Repress the flesh
A roundup of vegetarian-friendly restaurants with full flavor
Published: June 1, 2011
$=$5-$10; $$=$10-$25; $$$=$25-$50; $$$$=$50+
Aladdin Sweets & Cafe 11945 Conant St., Hamtramck; 313-891-8050; Last year, this was just a small neighborhood place, lacking cloth doilies and polished steel cutlery, serving food on plastic plates and beverages in polystyrene cups. But what Aladdin lacked in china and stainless steel it more than makes up for in flavor and authenticity. And now, after an expansion last year that doubled the dining area and added an outdoor patio, it's bigger and better than ever.
The Blue Nile 221 E. Washington St., Ann Arbor, 734-998-4746; 545 W. Nine Mile Rd., Ferndale, 248-547-6699; $$: A big part of the draw of this kind of dining is that you get to eat with your hands. You get only two all-you-can-eat choices: four meats and seven vegetables for $17.90 (which, obviously, ain't veg), or all-veg for $15.90 (kids 12 and under eat for half price, and kids 5 and younger eat free). Diners use small pieces of bread to scoop up the food, and the juices soak in. Closed Mondays.
BTB Burrito 810 S. State St., Ann Arbor; 734-222-4822; 1140 S. University, Ann Arbor; 734-222-3715; 1906 Packard St., Ann Arbor; 734-995-9940: A friend of ours says it's "the best burrito joint in town," and it's always open nice and late, 11-4 a.m. at their smallish State Street spot, and 11-3 a.m. most days at their "cantina" location on South University (Packard Store is open 10 a.m.-10 p.m. every day). A regular vegetarian burrito sets you back just $3.75, $4.75 with sour cream and guac, or $7.25 for a big, two-tortilla burrito with the trimmings. And it's that simple. What's more, the tax-inclusive prices mean you never have to fumble for anything smaller than a quarter at 2 a.m.
Byblos Cafe and Grill 87 W. Palmer St., Detroit; 313-831-4420; $: Located near Wayne State, this busy shop has held its own for several years, being all things to all people. Their massive menu offers more than 90 dishes, including vegetable-intensive Lebanese and Middle Eastern fare. Go meat-free while your friends can eat American food, even quesadillas, Cajun salmon, fettucine Alfredo, and fish and chips! All this, and even orange Crush to wash it down. Also has bargain prices of $3.75-$5 for wraps and sandwiches. Closed Sundays.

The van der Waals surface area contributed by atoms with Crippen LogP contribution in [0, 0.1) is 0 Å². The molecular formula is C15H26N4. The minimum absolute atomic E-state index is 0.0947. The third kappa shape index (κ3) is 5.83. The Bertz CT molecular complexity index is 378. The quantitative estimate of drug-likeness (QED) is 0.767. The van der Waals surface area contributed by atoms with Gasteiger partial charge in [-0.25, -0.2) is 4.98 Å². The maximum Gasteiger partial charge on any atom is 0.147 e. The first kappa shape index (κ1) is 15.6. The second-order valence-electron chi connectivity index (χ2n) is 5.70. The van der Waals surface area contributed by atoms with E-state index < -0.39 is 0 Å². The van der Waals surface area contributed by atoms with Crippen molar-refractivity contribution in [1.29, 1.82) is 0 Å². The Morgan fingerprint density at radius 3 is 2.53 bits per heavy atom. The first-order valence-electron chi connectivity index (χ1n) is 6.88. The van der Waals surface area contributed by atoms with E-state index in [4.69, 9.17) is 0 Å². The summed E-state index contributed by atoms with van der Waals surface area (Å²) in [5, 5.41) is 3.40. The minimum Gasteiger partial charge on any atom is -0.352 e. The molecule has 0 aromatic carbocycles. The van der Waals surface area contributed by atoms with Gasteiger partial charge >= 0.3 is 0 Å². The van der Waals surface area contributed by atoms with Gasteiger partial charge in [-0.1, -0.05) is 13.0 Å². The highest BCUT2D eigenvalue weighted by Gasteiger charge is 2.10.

Cass Cafe 4620 Cass Ave., Detroit; 313-831-1400: A fixture on Cass Avenue for years now, this hip eatery's big-room bistro has really kicked up the kitchen in the last few years. And everything's prepared and plated consistently better than the old kitchen ever could. But nothing ever costs more than $15, most things are less, and what hasn't changed is that trusty lentil burger, a low-rent Cass Corridor classic itself. It seems to have been only $6.50 forever. Snag one of those on a night with a PBR special ($5 pitchers Sunday, $1 shell glasses Tuesday) and you have a pretty cheap night out with a pal or two. Heck, even a night alone at the bar can be fun, as there's usually a nice mix of neighborhood fixtures, old and young, white and black, poor and less-poor. The only thing they all seem to share is an unbeatable knack for chatter that ranks the joint among the best places to eavesdrop on conversations.
Earthen Jar 311 S. Fifth Ave., Ann Arbor, 734-327-9464; $: Earthen Jar's buffet-style eat-by-the-pound cuisine is cheap; most of it's vegan. They have everything from Indian specialties to vegan mac 'n' "cheese" to scrambled tofu. And, in the spirit of keeping it local, the dairy they use comes from legendary Calder's. You get a pound of food (literally — it's weighed by the pound) for less than six bucks, which is great for these times, with the R-word always looming over us.
Fly Trap 22950 Woodward Ave., Ferndale, 248-399-5150; $: You can get a burger and fries or just plain eggs at this "finer diner," but don't expect the menu to be cliché side-of-the-highway fare. Vegetarians can find plenty to nosh on, from the tempeh burger to the lemongrass pho bowl (or perhaps some "three-cheese and mac," with its caramelized onions and herbs, or something called a "fettuccine bomb"), and their omnivore friends will delight in the copious-and-never-boring meaty options.
Good Girls go to Paris 15 E. Kirby St., Detroit; 313-664-0490: The traditional French pancake gets an American treatment at this miniature downtown eatery. Each crepe takes almost four minutes, from first careful pouring to handing through the window on a paper plate. Certainly the "savories" run more toward meats. But among sweet crepes, which are the majority, customers like the "Fay," similar to a nonalcoholic Bananas Foster, plus pecans. Don't call ahead. Your crepe does need to be made to order, and it'll be much better if you eat it right then. Sometimes eating is about more than protein and calories; it's about flavor. Open 9 a.m.-8 p.m. Monday-Thursday, 9 a.m.-10 p.m. Friday-Saturday, 9 a.m.-5 p.m. Sunday.
Goodwell's Natural Foods Market 418 W. Willis St., Detroit, 313-831-2130; This health-food store serves good, cheap vegetarian pita sandwiches. Though it's takeout only, you can usually find a place to sit on Willis, right next to Avalon Bakery. On a warm afternoon, you'll likely see more than one college student taking in the open atmosphere outside.
Inn Season Café 500 E. Fourth St., Royal Oak, 248-547-7916; $$: As we keep saying, Inn Season Café — a rare provider of vegetarian cuisine in metro Detroit — has gotten better as it has gotten older. Fine, organic ingredients have always been its hallmark, but it's so much more than "health food." With great effort, they comb farmers' markets and community supported farms to ensure only the freshest, best and most local food makes it to your plate. Very open to diners with dietary restrictions.
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